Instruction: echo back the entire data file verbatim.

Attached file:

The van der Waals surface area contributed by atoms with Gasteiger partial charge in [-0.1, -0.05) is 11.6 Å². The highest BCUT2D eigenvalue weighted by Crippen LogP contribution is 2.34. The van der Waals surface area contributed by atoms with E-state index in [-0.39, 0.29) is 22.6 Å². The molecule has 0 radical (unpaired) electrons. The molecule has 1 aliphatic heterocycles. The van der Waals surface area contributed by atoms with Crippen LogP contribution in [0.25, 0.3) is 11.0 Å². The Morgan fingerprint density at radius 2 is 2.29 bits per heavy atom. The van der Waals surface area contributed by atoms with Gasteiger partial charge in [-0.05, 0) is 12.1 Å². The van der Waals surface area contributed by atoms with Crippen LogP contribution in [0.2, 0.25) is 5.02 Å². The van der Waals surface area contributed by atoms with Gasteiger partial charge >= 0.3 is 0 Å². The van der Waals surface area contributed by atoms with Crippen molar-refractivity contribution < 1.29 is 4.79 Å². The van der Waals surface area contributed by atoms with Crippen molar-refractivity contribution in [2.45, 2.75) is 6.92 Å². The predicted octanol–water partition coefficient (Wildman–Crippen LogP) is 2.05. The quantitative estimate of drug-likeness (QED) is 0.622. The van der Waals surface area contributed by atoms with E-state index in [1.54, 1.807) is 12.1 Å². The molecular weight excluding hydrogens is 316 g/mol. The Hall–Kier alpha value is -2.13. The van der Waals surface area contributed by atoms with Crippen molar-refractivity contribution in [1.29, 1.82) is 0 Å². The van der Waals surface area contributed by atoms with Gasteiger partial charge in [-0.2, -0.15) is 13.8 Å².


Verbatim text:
The van der Waals surface area contributed by atoms with Gasteiger partial charge in [-0.1, -0.05) is 11.6 Å². The highest BCUT2D eigenvalue weighted by Crippen LogP contribution is 2.34. The van der Waals surface area contributed by atoms with E-state index in [-0.39, 0.29) is 22.6 Å². The molecule has 0 radical (unpaired) electrons. The molecule has 1 aliphatic heterocycles. The van der Waals surface area contributed by atoms with Crippen LogP contribution in [0.25, 0.3) is 11.0 Å². The Morgan fingerprint density at radius 2 is 2.29 bits per heavy atom. The van der Waals surface area contributed by atoms with Gasteiger partial charge in [-0.05, 0) is 12.1 Å². The van der Waals surface area contributed by atoms with Crippen LogP contribution in [0.2, 0.25) is 5.02 Å². The van der Waals surface area contributed by atoms with Gasteiger partial charge >= 0.3 is 0 Å². The van der Waals surface area contributed by atoms with Crippen molar-refractivity contribution < 1.29 is 4.79 Å². The van der Waals surface area contributed by atoms with Crippen molar-refractivity contribution in [2.45, 2.75) is 6.92 Å². The predicted octanol–water partition coefficient (Wildman–Crippen LogP) is 2.05. The quantitative estimate of drug-likeness (QED) is 0.622. The van der Waals surface area contributed by atoms with E-state index in [1.54, 1.807) is 12.1 Å². The molecular weight excluding hydrogens is 316 g/mol. The Hall–Kier alpha value is -2.13. The van der Waals surface area contributed by atoms with Crippen molar-refractivity contribution in [1.29, 1.82) is 0 Å². The van der Waals surface area contributed by atoms with Gasteiger partial charge in [-0.2, -0.15) is 13.8 Å².